VIENNA, April 30 (Reuters) - Austria has made some progress in talks with the European Commission over state aid to nationalised lender Hypo Alpe Adria, but the bank needs to speed up its privatisation efforts, Finance Minister Maria Fekter said on Tuesday.
European Competition Commissioner Joaquin Almunia warned last month that the bank, rescued by the Austrian state in 2009 after coming close to collapse, now faced closure for failing to make a convincing case for restructuring.
Hypo is selling off units in Austria, Italy and southeastern Europe and has pleaded for more time to divest assets at reasonable prices.
Almunia believes the scale of Hypo Alpe Adria's problems and slow progress with the restructuring so far mean it should face a deeper overhaul or even liquidation.
Fekter told reporters before a cabinet meeting that Vienna was in intensive talks with the Commission.
'We have already had interim successes,' she said without elaborating, saying she wanted to coordinate first with Chancellor Werner Faymann to strike a unified government stance.
'Next week we will determine the government position. I assume we will move ahead in a way that protects taxpayers,' she said, adding that Hypo's efforts to sell banking units 'have to be intensified'.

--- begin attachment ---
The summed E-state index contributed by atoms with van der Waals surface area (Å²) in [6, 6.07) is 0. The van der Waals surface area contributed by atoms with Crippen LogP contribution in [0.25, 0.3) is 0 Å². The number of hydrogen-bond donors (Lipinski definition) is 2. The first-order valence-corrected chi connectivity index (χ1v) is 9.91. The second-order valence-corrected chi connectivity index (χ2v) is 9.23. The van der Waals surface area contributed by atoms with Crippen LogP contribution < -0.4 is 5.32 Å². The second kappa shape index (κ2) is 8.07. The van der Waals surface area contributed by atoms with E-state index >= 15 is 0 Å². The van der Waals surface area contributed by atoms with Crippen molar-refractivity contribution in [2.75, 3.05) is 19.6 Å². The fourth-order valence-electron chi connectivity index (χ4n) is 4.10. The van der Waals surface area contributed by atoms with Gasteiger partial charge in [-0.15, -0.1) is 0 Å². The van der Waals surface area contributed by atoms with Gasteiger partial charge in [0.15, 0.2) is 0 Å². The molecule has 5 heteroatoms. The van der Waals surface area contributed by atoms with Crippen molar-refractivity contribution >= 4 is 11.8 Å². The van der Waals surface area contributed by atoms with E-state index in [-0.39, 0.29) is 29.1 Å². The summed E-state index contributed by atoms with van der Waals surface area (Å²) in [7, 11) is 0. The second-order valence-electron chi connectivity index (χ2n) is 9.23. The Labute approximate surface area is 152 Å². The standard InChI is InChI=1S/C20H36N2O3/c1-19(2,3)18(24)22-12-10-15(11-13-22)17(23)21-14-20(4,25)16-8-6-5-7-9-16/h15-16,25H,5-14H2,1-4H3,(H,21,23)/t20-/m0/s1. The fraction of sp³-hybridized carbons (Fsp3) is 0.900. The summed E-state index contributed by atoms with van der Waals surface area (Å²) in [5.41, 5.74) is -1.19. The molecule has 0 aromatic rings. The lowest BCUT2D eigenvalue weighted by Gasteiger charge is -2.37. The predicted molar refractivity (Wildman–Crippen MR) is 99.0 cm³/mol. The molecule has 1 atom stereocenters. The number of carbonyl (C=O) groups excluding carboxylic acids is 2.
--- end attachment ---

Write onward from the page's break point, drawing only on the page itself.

Faymann said after the cabinet meeting that it would help to get 'a few months' more for Hypo to divest businesses given the difficult market environment.
He said Austria was considering seriously whether to create a 'bad bank' to handle toxic bank assets along the German model, something Fekter had vehemently opposed.
The bank says emergency asset sales could trigger a need for more state aid, and a quick shutdown could saddle taxpayers with losses of 5 to 6 billion euros.
Profil magazine has cited internal documents prepared by the central bank that say a quick shutdown could cost taxpayers up to 16 billion euros ($21 billion) by triggering state guarantees. The government, central bank and Hypo decline comment on this.
Austria had to buy Hypo to avoid a collapse with regional implications, but aid to it and other lenders in full or part state ownership have been a drag on state finances.
Having Hypo run aground would be an unwelcome problem ahead of national elections due by the end of September.
($1 = 0.7634 euros)
(Reporting by Michael Shields; Editing by Tom Pfeiffer) Keywords: AUSTRIA FINANCES/HYPO
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